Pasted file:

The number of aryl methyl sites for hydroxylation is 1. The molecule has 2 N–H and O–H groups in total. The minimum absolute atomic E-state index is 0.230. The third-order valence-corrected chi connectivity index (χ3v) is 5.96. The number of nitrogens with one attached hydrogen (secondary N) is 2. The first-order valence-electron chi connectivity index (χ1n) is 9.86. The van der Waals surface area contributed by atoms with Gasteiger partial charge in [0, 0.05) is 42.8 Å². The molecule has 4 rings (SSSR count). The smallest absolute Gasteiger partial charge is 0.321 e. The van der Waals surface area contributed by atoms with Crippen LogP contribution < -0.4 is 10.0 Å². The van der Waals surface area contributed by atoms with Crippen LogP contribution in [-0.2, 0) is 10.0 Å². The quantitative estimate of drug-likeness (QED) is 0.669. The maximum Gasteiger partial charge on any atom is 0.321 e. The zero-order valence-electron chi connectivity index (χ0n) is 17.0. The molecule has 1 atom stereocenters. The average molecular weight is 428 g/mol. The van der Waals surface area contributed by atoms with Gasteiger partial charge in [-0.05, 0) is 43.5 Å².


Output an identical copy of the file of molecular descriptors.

The number of aryl methyl sites for hydroxylation is 1. The molecule has 2 N–H and O–H groups in total. The minimum absolute atomic E-state index is 0.230. The third-order valence-corrected chi connectivity index (χ3v) is 5.96. The number of nitrogens with one attached hydrogen (secondary N) is 2. The first-order valence-electron chi connectivity index (χ1n) is 9.86. The van der Waals surface area contributed by atoms with Gasteiger partial charge in [0, 0.05) is 42.8 Å². The molecule has 4 rings (SSSR count). The smallest absolute Gasteiger partial charge is 0.321 e. The van der Waals surface area contributed by atoms with Crippen LogP contribution < -0.4 is 10.0 Å². The van der Waals surface area contributed by atoms with Crippen LogP contribution in [-0.2, 0) is 10.0 Å². The quantitative estimate of drug-likeness (QED) is 0.669. The maximum Gasteiger partial charge on any atom is 0.321 e. The zero-order valence-electron chi connectivity index (χ0n) is 17.0. The molecule has 1 atom stereocenters. The average molecular weight is 428 g/mol. The van der Waals surface area contributed by atoms with Gasteiger partial charge in [-0.05, 0) is 43.5 Å².